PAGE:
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Here's The "Mannequin House" That Has Been Delighting And Confusing Winnipeg For The Last Year

"I want people to come by, smile, be silly."

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For the last two years, people walking past Wayne Fehr's house have noticed something strange. His living room window is full of an ever-changing group of mannequins.

Fehr's display has become so well known in his neighbourhood of St. Vital and around Winnipeg that most people simply call it "the mannequin house." It all started two years ago as a joke that snowballed into a fun hobby. "I had a girlfriend who was quite a prankster. Her idea was to get a mannequin, set it up in the backyard, and then have a homemade shower built in," he told BuzzFeed Canada. "And then when buddies come over, 'Hey look at there. My neighbour lady's showering in my yard again, eh.' Guys would get a kick out of it."
Wayne Fehr / Facebook

Fehr's display has become so well known in his neighbourhood of St. Vital and around Winnipeg that most people simply call it "the mannequin house."

It all started two years ago as a joke that snowballed into a fun hobby.

"I had a girlfriend who was quite a prankster. Her idea was to get a mannequin, set it up in the backyard, and then have a homemade shower built in," he told BuzzFeed Canada. "And then when buddies come over, 'Hey look at there. My neighbour lady's showering in my yard again, eh.' Guys would get a kick out of it."

Fehr found a fellow Winnipegger who sold mannequins, and before he realized it, he'd become a collector. "It became almost an addiction to buy these dolls," he said.

He kept some of the mannequins in the living room, and it turned enough heads that he decided to make it permanent. "They were coming into my front yard and taking pictures of it. So we started setting up a display."
Wayne Fehr / Facebook

He kept some of the mannequins in the living room, and it turned enough heads that he decided to make it permanent.

"They were coming into my front yard and taking pictures of it. So we started setting up a display."

His house even shows up on Google Street View like that.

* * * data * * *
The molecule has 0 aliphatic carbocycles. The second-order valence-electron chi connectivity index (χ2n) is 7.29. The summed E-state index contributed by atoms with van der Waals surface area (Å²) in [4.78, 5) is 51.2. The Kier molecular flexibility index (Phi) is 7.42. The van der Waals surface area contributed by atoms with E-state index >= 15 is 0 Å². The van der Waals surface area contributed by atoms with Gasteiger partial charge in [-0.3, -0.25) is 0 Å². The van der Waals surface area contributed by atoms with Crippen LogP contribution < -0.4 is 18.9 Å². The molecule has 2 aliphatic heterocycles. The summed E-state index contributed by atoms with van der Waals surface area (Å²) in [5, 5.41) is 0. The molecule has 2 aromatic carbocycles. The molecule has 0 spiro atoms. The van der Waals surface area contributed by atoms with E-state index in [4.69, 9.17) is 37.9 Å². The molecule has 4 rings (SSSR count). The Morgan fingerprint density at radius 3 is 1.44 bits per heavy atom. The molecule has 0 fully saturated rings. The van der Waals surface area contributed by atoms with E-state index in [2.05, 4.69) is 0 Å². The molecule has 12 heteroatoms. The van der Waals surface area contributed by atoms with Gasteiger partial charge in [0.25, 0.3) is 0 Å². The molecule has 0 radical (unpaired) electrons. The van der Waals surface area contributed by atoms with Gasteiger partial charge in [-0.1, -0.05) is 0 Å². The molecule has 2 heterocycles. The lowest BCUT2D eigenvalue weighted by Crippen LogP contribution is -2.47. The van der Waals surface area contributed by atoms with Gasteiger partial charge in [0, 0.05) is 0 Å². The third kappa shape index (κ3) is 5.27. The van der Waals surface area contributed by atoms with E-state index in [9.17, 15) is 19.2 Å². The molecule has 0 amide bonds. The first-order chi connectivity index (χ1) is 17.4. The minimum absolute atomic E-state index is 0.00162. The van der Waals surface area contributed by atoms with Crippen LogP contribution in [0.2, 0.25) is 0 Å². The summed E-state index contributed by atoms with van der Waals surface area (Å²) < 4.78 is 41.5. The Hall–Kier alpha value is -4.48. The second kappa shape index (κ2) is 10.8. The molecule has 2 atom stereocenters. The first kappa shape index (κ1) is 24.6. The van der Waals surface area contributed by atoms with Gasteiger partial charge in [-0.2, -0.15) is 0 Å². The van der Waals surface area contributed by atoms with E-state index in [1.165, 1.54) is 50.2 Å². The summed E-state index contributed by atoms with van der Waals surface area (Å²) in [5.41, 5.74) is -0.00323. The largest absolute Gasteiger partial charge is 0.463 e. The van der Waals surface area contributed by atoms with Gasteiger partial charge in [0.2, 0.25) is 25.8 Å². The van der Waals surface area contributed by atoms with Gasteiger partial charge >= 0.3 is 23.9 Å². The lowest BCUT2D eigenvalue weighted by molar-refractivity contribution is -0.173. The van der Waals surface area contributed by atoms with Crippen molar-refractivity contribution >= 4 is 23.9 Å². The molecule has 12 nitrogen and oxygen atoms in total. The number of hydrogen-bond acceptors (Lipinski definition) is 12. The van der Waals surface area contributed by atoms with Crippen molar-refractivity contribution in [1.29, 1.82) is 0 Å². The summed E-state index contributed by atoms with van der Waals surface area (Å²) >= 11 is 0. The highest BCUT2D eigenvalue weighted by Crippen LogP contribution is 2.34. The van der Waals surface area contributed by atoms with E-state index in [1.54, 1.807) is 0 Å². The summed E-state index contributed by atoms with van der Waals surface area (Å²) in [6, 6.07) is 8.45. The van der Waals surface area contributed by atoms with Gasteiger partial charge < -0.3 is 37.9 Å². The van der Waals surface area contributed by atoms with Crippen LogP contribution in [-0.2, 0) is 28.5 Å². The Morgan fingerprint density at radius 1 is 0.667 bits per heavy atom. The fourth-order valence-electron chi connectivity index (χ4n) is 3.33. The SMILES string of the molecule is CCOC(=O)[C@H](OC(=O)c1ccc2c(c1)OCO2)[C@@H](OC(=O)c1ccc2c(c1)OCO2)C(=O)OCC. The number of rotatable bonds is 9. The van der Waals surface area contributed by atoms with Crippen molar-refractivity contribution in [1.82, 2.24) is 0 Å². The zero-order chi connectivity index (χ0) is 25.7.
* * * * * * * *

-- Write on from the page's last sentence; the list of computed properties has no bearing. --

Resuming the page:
He changes the mannequins' poses and outfits every couple of weeks with cheap clothes he gets off Kijiji. He has more than a dozen mannequins that he cycles through. Fehr, who works in construction, says his job takes him to all different parts of the city talking to homeowners, and often the kids will know him by reputation. "I've been at people's jobs talking to them, and the kids will say 'We know where you live!'"
Google Maps

He changes the mannequins' poses and outfits every couple of weeks with cheap clothes he gets off Kijiji. He has more than a dozen mannequins that he cycles through.

Fehr, who works in construction, says his job takes him to all different parts of the city talking to homeowners, and often the kids will know him by reputation. "I've been at people's jobs talking to them, and the kids will say 'We know where you live!'"

He says he's only had two complaints from neighbours. One person contacted him on Facebook saying it was "stupid." Another neighbour called the police on him because one of his scenes had a mannequin in a nightgown. "One of the ladies down the street didn't like it. She thought I was degrading women."

There was nothing police could charge him with, but Fehr said he's kept his display rated PG since then out of respect for his neighbours. Although some people have called it creepy and unsettling, Fehr said it's all in good fun. And for the most part, people seem to appreciate what he's adding to the neighbourhood. He even got an anonymous Christmas card last year addressed to his "lovely window ladies.""That's beautiful. That's why I want to do it," he said. "I want people to come by, smile, be silly."Fehr said he will probably move away eventually, which would mean an end to his mannequin menagerie. But until then he likes the reactions he gets.
Wayne Fehr / Facebook

There was nothing police could charge him with, but Fehr said he's kept his display rated PG since then out of respect for his neighbours.

Although some people have called it creepy and unsettling, Fehr said it's all in good fun. And for the most part, people seem to appreciate what he's adding to the neighbourhood. He even got an anonymous Christmas card last year addressed to his "lovely window ladies."

"That's beautiful. That's why I want to do it," he said. "I want people to come by, smile, be silly."

Fehr said he will probably move away eventually, which would mean an end to his mannequin menagerie. But until then he likes the reactions he gets.

"To me, to put a smile on somebody's face means they're gonna go home and it's going to make their day a little bit better."

Wayne Fehr / Facebook
Wayne Fehr / Facebook